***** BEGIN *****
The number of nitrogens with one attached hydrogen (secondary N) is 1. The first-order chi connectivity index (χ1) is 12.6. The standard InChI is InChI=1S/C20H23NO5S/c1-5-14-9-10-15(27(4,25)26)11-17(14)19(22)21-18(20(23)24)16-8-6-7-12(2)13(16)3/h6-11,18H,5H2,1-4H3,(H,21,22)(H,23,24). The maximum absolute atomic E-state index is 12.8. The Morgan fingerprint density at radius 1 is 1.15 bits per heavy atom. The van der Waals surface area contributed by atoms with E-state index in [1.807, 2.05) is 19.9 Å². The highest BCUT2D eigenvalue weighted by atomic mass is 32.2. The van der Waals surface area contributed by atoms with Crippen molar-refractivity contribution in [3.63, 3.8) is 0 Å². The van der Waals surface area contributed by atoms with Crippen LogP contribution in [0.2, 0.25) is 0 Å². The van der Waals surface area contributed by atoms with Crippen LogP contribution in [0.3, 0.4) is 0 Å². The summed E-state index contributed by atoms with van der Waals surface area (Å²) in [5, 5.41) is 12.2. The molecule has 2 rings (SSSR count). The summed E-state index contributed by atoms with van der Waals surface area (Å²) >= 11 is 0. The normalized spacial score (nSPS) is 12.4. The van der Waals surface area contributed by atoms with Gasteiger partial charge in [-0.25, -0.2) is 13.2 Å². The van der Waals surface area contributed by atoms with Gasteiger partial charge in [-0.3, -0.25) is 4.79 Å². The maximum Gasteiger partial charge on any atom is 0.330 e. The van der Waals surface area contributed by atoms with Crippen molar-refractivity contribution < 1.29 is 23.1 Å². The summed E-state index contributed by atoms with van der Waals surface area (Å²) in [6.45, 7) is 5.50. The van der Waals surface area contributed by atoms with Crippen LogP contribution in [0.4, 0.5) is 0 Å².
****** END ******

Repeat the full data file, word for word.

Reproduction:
The number of nitrogens with one attached hydrogen (secondary N) is 1. The first-order chi connectivity index (χ1) is 12.6. The standard InChI is InChI=1S/C20H23NO5S/c1-5-14-9-10-15(27(4,25)26)11-17(14)19(22)21-18(20(23)24)16-8-6-7-12(2)13(16)3/h6-11,18H,5H2,1-4H3,(H,21,22)(H,23,24). The maximum absolute atomic E-state index is 12.8. The Morgan fingerprint density at radius 1 is 1.15 bits per heavy atom. The van der Waals surface area contributed by atoms with E-state index in [1.807, 2.05) is 19.9 Å². The highest BCUT2D eigenvalue weighted by atomic mass is 32.2. The van der Waals surface area contributed by atoms with Crippen molar-refractivity contribution in [3.63, 3.8) is 0 Å². The van der Waals surface area contributed by atoms with Crippen LogP contribution in [0.2, 0.25) is 0 Å². The van der Waals surface area contributed by atoms with Crippen LogP contribution in [0.3, 0.4) is 0 Å². The summed E-state index contributed by atoms with van der Waals surface area (Å²) in [5, 5.41) is 12.2. The molecule has 2 rings (SSSR count). The summed E-state index contributed by atoms with van der Waals surface area (Å²) >= 11 is 0. The normalized spacial score (nSPS) is 12.4. The van der Waals surface area contributed by atoms with Gasteiger partial charge in [-0.25, -0.2) is 13.2 Å². The van der Waals surface area contributed by atoms with Gasteiger partial charge in [-0.3, -0.25) is 4.79 Å². The maximum Gasteiger partial charge on any atom is 0.330 e. The van der Waals surface area contributed by atoms with Crippen molar-refractivity contribution < 1.29 is 23.1 Å². The summed E-state index contributed by atoms with van der Waals surface area (Å²) in [6.45, 7) is 5.50. The van der Waals surface area contributed by atoms with Crippen LogP contribution in [0.4, 0.5) is 0 Å².